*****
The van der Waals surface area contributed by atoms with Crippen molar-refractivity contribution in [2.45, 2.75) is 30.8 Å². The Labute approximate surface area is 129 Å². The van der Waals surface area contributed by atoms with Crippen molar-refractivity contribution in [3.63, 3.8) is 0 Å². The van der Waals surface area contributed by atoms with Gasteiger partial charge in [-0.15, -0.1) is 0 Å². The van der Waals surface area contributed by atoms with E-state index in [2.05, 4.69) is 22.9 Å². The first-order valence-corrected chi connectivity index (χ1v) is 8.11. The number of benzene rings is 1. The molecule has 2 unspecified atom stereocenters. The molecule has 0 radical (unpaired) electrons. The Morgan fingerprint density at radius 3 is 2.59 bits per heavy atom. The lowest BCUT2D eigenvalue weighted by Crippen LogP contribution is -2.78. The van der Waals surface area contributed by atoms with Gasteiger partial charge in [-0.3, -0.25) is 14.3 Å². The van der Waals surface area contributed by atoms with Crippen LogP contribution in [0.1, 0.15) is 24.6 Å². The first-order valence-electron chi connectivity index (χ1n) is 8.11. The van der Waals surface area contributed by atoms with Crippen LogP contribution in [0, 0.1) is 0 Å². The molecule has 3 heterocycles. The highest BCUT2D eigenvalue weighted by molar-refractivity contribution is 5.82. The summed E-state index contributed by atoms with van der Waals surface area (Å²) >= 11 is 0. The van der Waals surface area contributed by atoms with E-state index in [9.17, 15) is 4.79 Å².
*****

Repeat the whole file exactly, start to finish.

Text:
The van der Waals surface area contributed by atoms with Crippen molar-refractivity contribution in [2.45, 2.75) is 30.8 Å². The Labute approximate surface area is 129 Å². The van der Waals surface area contributed by atoms with Crippen molar-refractivity contribution in [3.63, 3.8) is 0 Å². The van der Waals surface area contributed by atoms with Gasteiger partial charge in [-0.15, -0.1) is 0 Å². The van der Waals surface area contributed by atoms with E-state index in [2.05, 4.69) is 22.9 Å². The first-order valence-corrected chi connectivity index (χ1v) is 8.11. The number of benzene rings is 1. The molecule has 2 unspecified atom stereocenters. The molecule has 0 radical (unpaired) electrons. The Morgan fingerprint density at radius 3 is 2.59 bits per heavy atom. The lowest BCUT2D eigenvalue weighted by Crippen LogP contribution is -2.78. The van der Waals surface area contributed by atoms with Gasteiger partial charge in [-0.3, -0.25) is 14.3 Å². The van der Waals surface area contributed by atoms with Crippen LogP contribution in [0.1, 0.15) is 24.6 Å². The first-order valence-electron chi connectivity index (χ1n) is 8.11. The van der Waals surface area contributed by atoms with Crippen LogP contribution in [0, 0.1) is 0 Å². The molecule has 3 heterocycles. The highest BCUT2D eigenvalue weighted by molar-refractivity contribution is 5.82. The summed E-state index contributed by atoms with van der Waals surface area (Å²) >= 11 is 0. The van der Waals surface area contributed by atoms with E-state index in [9.17, 15) is 4.79 Å².